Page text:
Of course, even before Microsoft’s announcement, cross-platform app development was common, and third-party platforms like Xamarin facilitated cross-platform development. As Daniel O’Connor noted last year:
Even if one ecosystem has a majority of the market share, software developers will release versions for different operating systems if it is cheap/easy enough to do so…. As [Torsten] Körber documents [here], building mobile applications is much easier and cheaper than building PC software. Therefore, it is more common for programmers to write programs for multiple OSes…. 73 percent of apps developers design apps for at least two different mobiles OSes, while 62 percent support 3 or more.
Whether Microsoft’s interoperability efforts prove to be “perfect” or not (and some commenters are skeptical), they seem destined to at least further decrease the cost of cross-platform development, thus reducing any “application barrier to entry” that might impede Microsoft’s ability to compete with its much larger rivals.
Moreover, one of the most interesting things about the announcement is that it will enable Android and iOS apps to run not only on Windows phones, but also on Windows computers. Some 1.3 billion PCs run Windows. Forget Windows’ tiny share of mobile phone OS’s; that massive potential PC market (of which Microsoft still has 91 percent) presents an enormous ready-made market for mobile app developers that won’t be ignored.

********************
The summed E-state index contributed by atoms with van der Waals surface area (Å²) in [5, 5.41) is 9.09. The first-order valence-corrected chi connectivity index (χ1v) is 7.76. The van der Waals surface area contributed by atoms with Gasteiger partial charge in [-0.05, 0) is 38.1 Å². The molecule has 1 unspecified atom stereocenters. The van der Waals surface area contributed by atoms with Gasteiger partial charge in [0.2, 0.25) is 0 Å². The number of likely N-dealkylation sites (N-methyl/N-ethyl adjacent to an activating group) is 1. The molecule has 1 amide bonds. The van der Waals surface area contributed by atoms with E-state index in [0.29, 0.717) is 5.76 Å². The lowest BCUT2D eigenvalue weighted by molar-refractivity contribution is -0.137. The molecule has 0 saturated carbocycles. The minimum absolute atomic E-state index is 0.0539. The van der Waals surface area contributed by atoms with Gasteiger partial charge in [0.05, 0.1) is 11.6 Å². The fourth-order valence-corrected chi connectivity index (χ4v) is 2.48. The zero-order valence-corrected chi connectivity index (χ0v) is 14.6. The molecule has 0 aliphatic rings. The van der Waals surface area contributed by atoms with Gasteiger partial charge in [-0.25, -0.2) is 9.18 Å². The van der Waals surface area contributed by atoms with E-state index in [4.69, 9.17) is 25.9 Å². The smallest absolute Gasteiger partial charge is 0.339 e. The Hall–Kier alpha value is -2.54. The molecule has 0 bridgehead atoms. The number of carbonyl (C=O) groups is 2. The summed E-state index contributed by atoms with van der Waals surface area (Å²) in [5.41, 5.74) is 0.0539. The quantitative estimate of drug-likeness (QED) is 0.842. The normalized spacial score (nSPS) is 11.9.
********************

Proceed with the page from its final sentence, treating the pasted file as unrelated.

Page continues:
It also points up the increasing absurdity of compartmentalizing these markets for antitrust purposes. As the relevant distinctions between mobile and desktop markets break down, the idea of Google (or any other company) “leveraging its dominance” in one market to monopolize a “neighboring” or “related” market is increasingly unsustainable. As I wrote earlier this week:
Mobile and social media have transformed search, too…. This revolution has migrated to the computer, which has itself become “app-ified.” Now there are desktop apps and browser extensions that take users directly to Google competitors such as Kayak, eBay and Amazon, or that pull and present information from these sites.
In the end, intentionally or not, Microsoft is (again) undermining its own case. And it is doing so by innovating and competing — those Schumpeterian concepts that were always destined to undermine antitrust cases in the high-tech sector.
If we’re lucky, Microsoft’s new initiatives are the leading edge of a sea change for Microsoft — a different and welcome mindset built on competing in the marketplace rather than at regulators’ doors.